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Acceleration is directed towards the center of the circle in a uniform circular motion. Is it same for the non-uniform circular motion?

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If the tangential velocity component is changing then there will be an additional component to the acceleration in the tangential direction. The acceleration is $\vec{a}=\mathrm{d}\vec{v}/\mathrm{d}t$, so if you know the velocity as a function of time and how to take derivatives you can work it out for your particular case. –  Michael Brown Jan 19 '13 at 9:59

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Assuming that by non-uniform circular motion you mean moving in a circle but at changing speed, then this does not conserve angular momentum so it cannot happen in a central field. There must be so component of the force tangential to the radius, and therefor some component of the acceleration that is not central.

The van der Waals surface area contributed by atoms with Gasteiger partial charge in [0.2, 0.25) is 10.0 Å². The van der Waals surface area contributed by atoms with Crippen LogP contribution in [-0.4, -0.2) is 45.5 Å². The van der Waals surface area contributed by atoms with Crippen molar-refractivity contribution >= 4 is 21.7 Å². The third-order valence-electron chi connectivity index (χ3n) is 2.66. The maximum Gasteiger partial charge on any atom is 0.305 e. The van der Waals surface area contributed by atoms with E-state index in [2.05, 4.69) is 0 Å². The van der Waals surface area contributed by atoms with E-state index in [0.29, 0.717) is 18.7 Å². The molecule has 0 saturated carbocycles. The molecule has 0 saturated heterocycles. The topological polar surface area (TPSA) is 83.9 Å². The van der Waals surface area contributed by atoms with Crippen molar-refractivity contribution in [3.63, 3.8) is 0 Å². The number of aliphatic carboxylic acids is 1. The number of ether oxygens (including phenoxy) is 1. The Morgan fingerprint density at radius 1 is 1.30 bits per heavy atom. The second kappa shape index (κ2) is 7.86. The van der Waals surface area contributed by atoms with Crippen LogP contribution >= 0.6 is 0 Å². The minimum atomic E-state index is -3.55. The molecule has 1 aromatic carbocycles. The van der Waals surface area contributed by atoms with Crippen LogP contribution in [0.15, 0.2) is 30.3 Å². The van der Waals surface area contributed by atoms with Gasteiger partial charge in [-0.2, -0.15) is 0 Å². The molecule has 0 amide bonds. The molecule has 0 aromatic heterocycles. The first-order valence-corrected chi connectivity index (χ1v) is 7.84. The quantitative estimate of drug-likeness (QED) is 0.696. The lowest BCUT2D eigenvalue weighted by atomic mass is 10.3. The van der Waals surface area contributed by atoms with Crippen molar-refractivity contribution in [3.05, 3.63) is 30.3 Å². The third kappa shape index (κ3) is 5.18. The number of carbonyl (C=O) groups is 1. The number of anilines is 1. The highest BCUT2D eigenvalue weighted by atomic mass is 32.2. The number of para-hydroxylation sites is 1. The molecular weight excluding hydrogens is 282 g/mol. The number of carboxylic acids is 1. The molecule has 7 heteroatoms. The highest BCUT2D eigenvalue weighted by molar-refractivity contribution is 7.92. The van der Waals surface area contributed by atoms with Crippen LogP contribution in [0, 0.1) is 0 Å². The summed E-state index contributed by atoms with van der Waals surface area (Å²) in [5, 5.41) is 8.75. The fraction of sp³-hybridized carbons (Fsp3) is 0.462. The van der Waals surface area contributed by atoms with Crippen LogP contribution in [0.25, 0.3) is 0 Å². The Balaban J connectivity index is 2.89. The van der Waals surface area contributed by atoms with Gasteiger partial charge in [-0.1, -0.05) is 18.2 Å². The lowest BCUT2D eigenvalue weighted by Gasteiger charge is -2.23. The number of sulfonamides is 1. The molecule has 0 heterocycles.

This happens for satellites orbiting the Earth, and indeed the Moon (as the GRAIL satellites have found) because the Earth, Moon and presumably the vast majority of other bodies are not spherically symmetric so field felt by an object orbiting close to them is not central.

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